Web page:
Those who read my previous post will recall that while there was plenty to see in the exhibition of treasures at Carolina Rediviva I was prevented from photographing most of it, so I was quite glad once I had finished there to get back into action, starting with these pictures…
Shortly after I had taken the above pictures I came to…
THE BERLIN MURAL
This mural, which as the information board reproduced below shows is named because of its origins, is actually four walls, the front and two side walls of which are also reproduced below (I could not get a sufficient distance behind the back wall to be able to photograph it).
We now get to the main meat of this post, starting with…
A ROUGH GUIDE TO CAROLUS LINNAEUS
Carolus Linnaeus lived in the 18th century (he was roughly contemporary with Erasmus Darwin, grandfather of the creator of the theory of evolution by natural selection), and the house in which he lived is in central Uppsala. He was a botanist by training but is best know these days for being the creator of the system by which all living organisms are still categorized. Discoveries made since he was around have changed some categorizations and created some new ones, but the framework and methodology used are still his.
Such names as Homo sapiens (note that with these type of names the first word is always capitalized and the second word never so, even if it derives from a proper name) come from Linnaeus’ magnum opus.
He is also significant in the history of science for reversing a previous trend – whereas previous eminent scientists had taken Latin names to sound more impressive he went the other way, changing his Latin birth name (his father, a clergyman whose birth name had been Nils Ingemarsson had taken a Latin name to emphasize his education), used so far in this post, to a vernacular one, Carl Von Linne. His reasons for making this change were it must be said just as rooted in snobbery as those of folk who Latinized – he had been given a patent of nobility and considered his new aristocratic designation more important than his old Latin name.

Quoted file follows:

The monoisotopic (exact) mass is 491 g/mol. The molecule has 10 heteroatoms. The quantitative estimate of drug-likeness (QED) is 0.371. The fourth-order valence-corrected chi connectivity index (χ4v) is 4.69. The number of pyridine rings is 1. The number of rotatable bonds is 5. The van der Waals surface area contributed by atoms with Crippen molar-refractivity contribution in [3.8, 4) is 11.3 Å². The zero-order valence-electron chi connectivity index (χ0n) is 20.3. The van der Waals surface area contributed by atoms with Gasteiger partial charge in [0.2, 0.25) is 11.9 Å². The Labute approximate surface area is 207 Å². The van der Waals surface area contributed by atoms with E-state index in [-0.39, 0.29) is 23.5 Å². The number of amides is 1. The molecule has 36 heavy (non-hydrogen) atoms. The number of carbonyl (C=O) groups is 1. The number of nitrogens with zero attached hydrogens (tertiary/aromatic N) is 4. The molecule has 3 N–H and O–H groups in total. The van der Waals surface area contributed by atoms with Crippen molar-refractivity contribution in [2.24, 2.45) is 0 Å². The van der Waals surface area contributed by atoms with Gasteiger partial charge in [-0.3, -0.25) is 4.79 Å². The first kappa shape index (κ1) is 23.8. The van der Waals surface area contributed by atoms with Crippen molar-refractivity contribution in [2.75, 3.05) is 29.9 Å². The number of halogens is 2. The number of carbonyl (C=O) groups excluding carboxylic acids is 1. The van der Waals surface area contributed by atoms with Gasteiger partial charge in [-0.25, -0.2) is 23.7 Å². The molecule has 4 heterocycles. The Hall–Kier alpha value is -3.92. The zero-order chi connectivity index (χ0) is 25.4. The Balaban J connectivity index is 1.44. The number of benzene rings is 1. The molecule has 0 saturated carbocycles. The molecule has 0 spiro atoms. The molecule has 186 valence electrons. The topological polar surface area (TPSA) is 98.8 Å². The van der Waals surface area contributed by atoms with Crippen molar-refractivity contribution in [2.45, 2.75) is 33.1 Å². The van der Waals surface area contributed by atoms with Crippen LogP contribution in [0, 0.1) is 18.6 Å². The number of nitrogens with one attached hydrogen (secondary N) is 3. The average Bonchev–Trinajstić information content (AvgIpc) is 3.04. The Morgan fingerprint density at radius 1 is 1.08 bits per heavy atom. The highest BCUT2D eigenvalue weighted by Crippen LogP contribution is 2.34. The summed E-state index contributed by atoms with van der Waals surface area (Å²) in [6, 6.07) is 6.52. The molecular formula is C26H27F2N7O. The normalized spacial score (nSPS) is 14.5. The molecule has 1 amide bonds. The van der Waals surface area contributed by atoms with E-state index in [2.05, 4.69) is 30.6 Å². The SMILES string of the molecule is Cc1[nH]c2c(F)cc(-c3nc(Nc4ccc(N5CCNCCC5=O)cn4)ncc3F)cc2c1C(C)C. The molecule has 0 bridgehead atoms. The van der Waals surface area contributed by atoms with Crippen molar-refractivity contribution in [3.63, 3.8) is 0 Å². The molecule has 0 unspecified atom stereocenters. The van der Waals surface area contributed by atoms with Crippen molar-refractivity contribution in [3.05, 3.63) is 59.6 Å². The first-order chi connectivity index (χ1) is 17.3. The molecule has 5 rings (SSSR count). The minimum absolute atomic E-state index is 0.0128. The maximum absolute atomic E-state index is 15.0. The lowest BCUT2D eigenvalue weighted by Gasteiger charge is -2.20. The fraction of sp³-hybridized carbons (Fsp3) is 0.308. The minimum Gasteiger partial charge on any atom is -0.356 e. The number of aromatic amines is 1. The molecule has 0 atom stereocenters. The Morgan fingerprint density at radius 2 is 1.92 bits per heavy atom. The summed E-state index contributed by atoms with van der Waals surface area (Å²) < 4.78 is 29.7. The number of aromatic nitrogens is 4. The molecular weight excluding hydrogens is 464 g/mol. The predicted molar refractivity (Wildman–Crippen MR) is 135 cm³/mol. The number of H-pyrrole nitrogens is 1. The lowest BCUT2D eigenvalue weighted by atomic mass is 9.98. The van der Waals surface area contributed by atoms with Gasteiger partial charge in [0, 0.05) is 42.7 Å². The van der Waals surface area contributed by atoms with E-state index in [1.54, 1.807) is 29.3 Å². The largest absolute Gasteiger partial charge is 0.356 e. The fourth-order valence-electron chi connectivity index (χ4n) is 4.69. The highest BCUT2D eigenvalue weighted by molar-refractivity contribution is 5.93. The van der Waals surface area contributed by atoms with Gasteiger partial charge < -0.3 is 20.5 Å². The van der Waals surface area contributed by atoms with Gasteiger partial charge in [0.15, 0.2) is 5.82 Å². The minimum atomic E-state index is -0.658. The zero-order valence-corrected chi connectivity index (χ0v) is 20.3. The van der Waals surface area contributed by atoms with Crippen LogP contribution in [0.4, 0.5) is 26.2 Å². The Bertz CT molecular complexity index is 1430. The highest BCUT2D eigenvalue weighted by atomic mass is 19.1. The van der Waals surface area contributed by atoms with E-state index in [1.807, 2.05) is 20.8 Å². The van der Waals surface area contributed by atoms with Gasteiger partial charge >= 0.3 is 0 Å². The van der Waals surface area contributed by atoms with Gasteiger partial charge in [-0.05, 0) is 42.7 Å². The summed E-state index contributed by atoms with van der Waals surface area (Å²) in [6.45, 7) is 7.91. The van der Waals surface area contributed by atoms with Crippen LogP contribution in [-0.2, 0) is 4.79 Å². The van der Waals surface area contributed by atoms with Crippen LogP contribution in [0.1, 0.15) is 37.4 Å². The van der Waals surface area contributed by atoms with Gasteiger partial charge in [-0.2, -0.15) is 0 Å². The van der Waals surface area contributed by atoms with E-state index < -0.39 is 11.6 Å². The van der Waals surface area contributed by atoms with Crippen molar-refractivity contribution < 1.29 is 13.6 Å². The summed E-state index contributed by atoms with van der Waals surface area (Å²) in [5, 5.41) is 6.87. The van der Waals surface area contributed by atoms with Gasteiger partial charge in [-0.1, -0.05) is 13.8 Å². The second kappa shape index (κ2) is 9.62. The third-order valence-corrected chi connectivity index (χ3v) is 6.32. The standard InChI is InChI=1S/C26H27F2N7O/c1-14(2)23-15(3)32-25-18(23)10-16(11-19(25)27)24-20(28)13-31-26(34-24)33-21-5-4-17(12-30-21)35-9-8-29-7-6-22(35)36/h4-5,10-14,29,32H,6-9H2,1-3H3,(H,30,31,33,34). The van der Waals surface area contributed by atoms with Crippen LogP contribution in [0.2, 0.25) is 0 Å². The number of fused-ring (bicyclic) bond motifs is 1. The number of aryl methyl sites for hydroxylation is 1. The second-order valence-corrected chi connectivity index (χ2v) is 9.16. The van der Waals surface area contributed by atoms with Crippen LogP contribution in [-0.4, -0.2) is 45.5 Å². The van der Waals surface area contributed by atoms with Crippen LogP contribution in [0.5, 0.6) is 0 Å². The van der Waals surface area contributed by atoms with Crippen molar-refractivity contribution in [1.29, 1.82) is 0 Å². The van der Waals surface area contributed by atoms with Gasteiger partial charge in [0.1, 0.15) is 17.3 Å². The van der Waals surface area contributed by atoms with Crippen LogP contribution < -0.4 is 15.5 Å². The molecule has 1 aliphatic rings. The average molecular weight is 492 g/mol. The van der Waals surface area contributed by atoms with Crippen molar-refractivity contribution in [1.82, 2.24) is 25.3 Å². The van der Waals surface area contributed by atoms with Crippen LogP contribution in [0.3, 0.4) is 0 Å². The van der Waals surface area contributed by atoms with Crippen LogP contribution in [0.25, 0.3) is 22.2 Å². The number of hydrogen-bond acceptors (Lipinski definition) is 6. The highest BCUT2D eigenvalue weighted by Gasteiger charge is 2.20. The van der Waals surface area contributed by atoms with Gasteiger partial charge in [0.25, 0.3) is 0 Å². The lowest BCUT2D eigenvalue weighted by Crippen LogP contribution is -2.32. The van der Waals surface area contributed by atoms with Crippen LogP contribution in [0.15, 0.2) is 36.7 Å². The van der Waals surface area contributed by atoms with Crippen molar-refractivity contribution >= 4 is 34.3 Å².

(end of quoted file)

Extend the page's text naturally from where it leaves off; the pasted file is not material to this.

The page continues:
Many books on the history of science cover his career in detail, my own personal recommendation being John Gribbin’s magisterial Science: A History 1543-2001.
THE LINNAEUS MUSEUM
As you approach the museum it is made suitably obvious that you are doing so…
Here is the approach to the house…
The rest of this post will be devoted the photographs I took of the objects in this remarkable museum.
http://wfdrc.tumblr.com/ The online hub of a campaign to save a vital resource for disabled people in the Waltham Forest area.
The first set of pics from today…
GENERAL ELECTION 2015
While I thoroughly understand and respect those who wish to vote for a left-wing alternative to labour, I urge care. By voting for a small left-wing organisation you may just end up helping the tories. In my own constituency I am faced with only two remotely palatable choices, labour or green. The fact that labour have selected an excellent candidate in Jo Rust, and the fact the only time this seat has been occupied by anyone other than Henry Bellingham since 1983 was between 1997 and 2001 when labour held it have been sufficient to sway me. I will vote labour and I will do so with a song in my heart, and I want to see a huge turnout at the ballot-boxes in King’s Lynn because that is how we will do our part to ensure that we are not saddled with another five years of Cameron and his cronies.
Here in plain text is my personal voting history in general elections…
MY GENERAL ELECTION VOTING HISTORY